There's one time we went on holiday somewhere without my dad but with my granny. We must've got lost or something because it just seemed to take even more than forever and it was so dark and ugh….. all that to end up in a caravan for a few days in a place so unimpressive I don't remember anything but that long journey.
All that kept me going on journeys like those was the music on the radio. It's a double-edged sword: a holiday during the summer of Whitney Houston's "I Will Always Love You" was ruined by its constant presence on the radio – we were out of Capital Gold range – and same with the summer of 'Everything I Do (I Do It For You)" by Bryan Adams. Our holiday in Florida was defined by "All I Wanna Do" by Sheryl Crow which I swear was playing every single time we got in the damn car and was always followed by "Oh What A Night!"
It's in that realm I would've heard "The Boys Are Back In Town." Probably it was one I sang along with the chorus, like I did for anything which caught my ear. I knew it, is what I'm saying, very well by the time I fell in love with the group.
Philip. I suppose I really fell in love with Philip. Not him exactly, though I adore him. I fell in love with his songs and the beauty of his lyrics. I fell in love with his combination of hard and soft, of tough and romantic. A heavy rock band which could produce such heartrending songs as "Still In Love With You" would always be a winner with one such as me. Hard shell, soft centre. Darkness with just enough light. The rough end of town, but fun.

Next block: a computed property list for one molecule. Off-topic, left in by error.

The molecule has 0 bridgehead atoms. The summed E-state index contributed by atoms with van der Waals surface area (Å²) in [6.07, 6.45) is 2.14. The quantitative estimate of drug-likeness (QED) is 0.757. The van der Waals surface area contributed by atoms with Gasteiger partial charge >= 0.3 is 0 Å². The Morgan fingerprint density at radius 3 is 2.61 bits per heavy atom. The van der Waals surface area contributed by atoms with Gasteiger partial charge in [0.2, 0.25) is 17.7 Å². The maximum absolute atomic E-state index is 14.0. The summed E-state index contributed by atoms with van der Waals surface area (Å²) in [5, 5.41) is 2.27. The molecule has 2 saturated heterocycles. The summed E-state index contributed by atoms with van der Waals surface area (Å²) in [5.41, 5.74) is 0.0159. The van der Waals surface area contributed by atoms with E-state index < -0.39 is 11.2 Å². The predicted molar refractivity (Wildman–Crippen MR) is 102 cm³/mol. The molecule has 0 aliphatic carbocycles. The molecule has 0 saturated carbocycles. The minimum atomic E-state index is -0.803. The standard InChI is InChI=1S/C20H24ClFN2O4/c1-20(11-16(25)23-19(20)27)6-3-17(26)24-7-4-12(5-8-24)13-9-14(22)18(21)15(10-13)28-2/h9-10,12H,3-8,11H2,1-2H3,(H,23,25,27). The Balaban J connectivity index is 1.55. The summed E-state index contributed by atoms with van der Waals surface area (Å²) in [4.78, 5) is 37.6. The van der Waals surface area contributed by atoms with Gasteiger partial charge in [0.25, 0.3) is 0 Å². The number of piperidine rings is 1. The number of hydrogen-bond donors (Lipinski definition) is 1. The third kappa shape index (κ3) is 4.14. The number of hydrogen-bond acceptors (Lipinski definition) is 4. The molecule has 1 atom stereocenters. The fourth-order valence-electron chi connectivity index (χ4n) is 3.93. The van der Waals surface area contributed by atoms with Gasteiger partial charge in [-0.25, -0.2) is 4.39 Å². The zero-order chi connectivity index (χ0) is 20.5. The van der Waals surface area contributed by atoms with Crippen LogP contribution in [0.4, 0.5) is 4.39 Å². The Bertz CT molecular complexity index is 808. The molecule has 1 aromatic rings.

Philip was a storyteller, above all things. Poetic in it, yes… but first and foremost a storyteller. There's a grand tradition of those in Ireland. Travelling bards, or the folks in town who you could depend on to spin you a great yarn guaranteed to be 99% fantasy (please, let's not call it blarney) and 1% tragic truth. Stories to make you laugh while you're weeping, to rouse your soul as they break your heart.
I do love this song, but it's almost too universal for me to truly devote myself to. It is about anything, therefore can be everything, about anyone therefore about everyone. That is its true genius. Maybe "The Boys" are returning from war, maybe from prison, maybe just from a trip out to the desert or from the big football game. Who knows? They're back, and everything just got interesting because of it.